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  • Ron Davidson

Investment increasing access to supports in rural and remote communities

Kailie Oortwyn, Office of MPP Laurie Scott

KAWARTHA/HALIBURTON: The Ontario government is addressing the growing strain on services due to COVID-19 by investing $3.6 million to rural frontline agencies. Locally, the YWCA Peterborough Haliburton will be receiving $142,949 to support the Haliburton Emergency SafeSpace (HERS) program along with an additional $8,272 for training initiatives. The Kawartha Sexual Assault Centre will also be receiving $55,088 to deliver crucial services and supports to survivors of human trafficking and women who experienced violence.

“The YWCA Peterborough Haliburton and Kawartha Sexual Assault Centre provide services to the most vulnerable members of our community,” said Laurie Scott, MPP for Haliburton-Kawartha Lakes-Brock. “This funding will help ensure they can continue to deliver supports and operate local shelters during the pandemic, especially for those who are in rural and remote areas and face transportation barriers.”

“Victims of domestic violence and human trafficking require quality and timely support. This funding will strengthen the support our community offers for survivors,” MPP Dave Smith said. “This is part of our overall $307 million, nation-leading strategy to combat human trafficking and support survivors wherever we can,” MPP Smith added.

The additional investment will provide agencies with more resources, strengthen culturally responsive supports for Indigenous women, and reduce geographic and transportation barriers which will significantly improve access to quality care and services to victims in rural and remote communities.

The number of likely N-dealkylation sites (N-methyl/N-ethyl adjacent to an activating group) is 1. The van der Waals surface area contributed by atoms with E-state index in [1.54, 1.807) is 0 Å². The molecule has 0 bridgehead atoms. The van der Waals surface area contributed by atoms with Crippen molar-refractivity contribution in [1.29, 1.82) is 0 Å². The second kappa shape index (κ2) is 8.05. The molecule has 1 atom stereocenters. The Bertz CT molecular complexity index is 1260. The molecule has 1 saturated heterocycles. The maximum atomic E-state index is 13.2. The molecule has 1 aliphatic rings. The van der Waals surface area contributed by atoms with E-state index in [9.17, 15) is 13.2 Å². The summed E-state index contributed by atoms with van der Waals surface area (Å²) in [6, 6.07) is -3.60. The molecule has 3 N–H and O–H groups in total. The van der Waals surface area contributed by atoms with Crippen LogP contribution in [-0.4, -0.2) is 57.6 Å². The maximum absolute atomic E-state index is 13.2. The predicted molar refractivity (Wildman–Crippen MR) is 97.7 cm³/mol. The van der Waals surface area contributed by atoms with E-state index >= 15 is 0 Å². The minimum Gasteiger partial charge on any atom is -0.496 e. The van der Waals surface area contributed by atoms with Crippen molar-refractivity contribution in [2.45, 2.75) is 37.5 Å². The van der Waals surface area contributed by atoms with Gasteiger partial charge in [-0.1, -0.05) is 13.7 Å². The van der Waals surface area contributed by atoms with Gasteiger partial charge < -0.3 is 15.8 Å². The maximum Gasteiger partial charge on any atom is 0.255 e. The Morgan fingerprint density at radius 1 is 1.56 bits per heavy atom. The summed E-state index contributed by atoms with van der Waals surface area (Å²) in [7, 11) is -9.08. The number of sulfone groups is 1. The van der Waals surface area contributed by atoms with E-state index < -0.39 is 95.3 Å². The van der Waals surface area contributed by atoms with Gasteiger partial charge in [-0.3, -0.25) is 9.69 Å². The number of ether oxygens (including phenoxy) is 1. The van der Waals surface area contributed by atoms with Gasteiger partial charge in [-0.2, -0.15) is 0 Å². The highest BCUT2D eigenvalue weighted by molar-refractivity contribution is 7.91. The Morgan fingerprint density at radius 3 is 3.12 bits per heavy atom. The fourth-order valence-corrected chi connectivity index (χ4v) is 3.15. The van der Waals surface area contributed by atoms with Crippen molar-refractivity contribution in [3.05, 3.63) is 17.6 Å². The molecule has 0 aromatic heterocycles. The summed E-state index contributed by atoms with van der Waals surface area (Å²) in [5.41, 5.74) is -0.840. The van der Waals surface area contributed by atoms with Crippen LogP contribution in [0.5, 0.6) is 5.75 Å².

“YWCA Peterborough Haliburton deeply appreciates the support of the Ontario’s Ministry of Children, Community and Social Services for their commitment to continued funding for the Haliburton Emergency SafeSpace (HERS) program,” said Kim Dolan, Executive Director, YWCA Peterborough Haliburton. “Now more than ever, violence intervention services for women in geographically isolated areas in the province are in demand. Calls to HERS and the Women’s Centre from women experiencing gender-based violence have increased throughout the pandemic. We are here to help with safety planning, shelter from violence, and supportive counselling.”

“Someone’s location should not act as a barrier to access quality care and services,” said Jane McKenna, Associate Minister of Children and Women’s Issues. “We want to make sure that everyone affected by violence and sexual exploitation receive the supports they need, no matter where they are in the province.”

The ministry will work collaboratively with rural service providers to deliver targeted localized supports and implement projects that build positive outcomes for women living in or from rural communities.

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